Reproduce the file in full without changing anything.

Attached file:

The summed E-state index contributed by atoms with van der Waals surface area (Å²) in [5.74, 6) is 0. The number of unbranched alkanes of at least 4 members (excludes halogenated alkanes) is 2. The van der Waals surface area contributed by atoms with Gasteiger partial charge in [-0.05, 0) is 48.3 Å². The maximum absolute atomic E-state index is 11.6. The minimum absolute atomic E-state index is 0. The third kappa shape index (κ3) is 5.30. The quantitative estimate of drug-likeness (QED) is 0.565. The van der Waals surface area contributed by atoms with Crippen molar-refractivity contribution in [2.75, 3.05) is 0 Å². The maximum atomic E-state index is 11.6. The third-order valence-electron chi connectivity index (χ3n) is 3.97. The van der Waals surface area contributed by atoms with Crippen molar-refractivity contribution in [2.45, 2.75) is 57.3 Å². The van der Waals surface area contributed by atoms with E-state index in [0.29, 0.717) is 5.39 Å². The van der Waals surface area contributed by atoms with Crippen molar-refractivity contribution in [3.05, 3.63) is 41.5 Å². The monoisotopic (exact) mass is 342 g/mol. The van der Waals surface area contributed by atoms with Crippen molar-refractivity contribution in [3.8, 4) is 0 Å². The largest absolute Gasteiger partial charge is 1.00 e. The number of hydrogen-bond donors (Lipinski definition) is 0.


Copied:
The summed E-state index contributed by atoms with van der Waals surface area (Å²) in [5.74, 6) is 0. The number of unbranched alkanes of at least 4 members (excludes halogenated alkanes) is 2. The van der Waals surface area contributed by atoms with Gasteiger partial charge in [-0.05, 0) is 48.3 Å². The maximum absolute atomic E-state index is 11.6. The minimum absolute atomic E-state index is 0. The third kappa shape index (κ3) is 5.30. The quantitative estimate of drug-likeness (QED) is 0.565. The van der Waals surface area contributed by atoms with Crippen molar-refractivity contribution in [2.75, 3.05) is 0 Å². The maximum atomic E-state index is 11.6. The third-order valence-electron chi connectivity index (χ3n) is 3.97. The van der Waals surface area contributed by atoms with Crippen molar-refractivity contribution in [2.45, 2.75) is 57.3 Å². The van der Waals surface area contributed by atoms with E-state index in [0.29, 0.717) is 5.39 Å². The van der Waals surface area contributed by atoms with Crippen molar-refractivity contribution in [3.05, 3.63) is 41.5 Å². The monoisotopic (exact) mass is 342 g/mol. The van der Waals surface area contributed by atoms with Crippen molar-refractivity contribution in [3.8, 4) is 0 Å². The largest absolute Gasteiger partial charge is 1.00 e. The number of hydrogen-bond donors (Lipinski definition) is 0.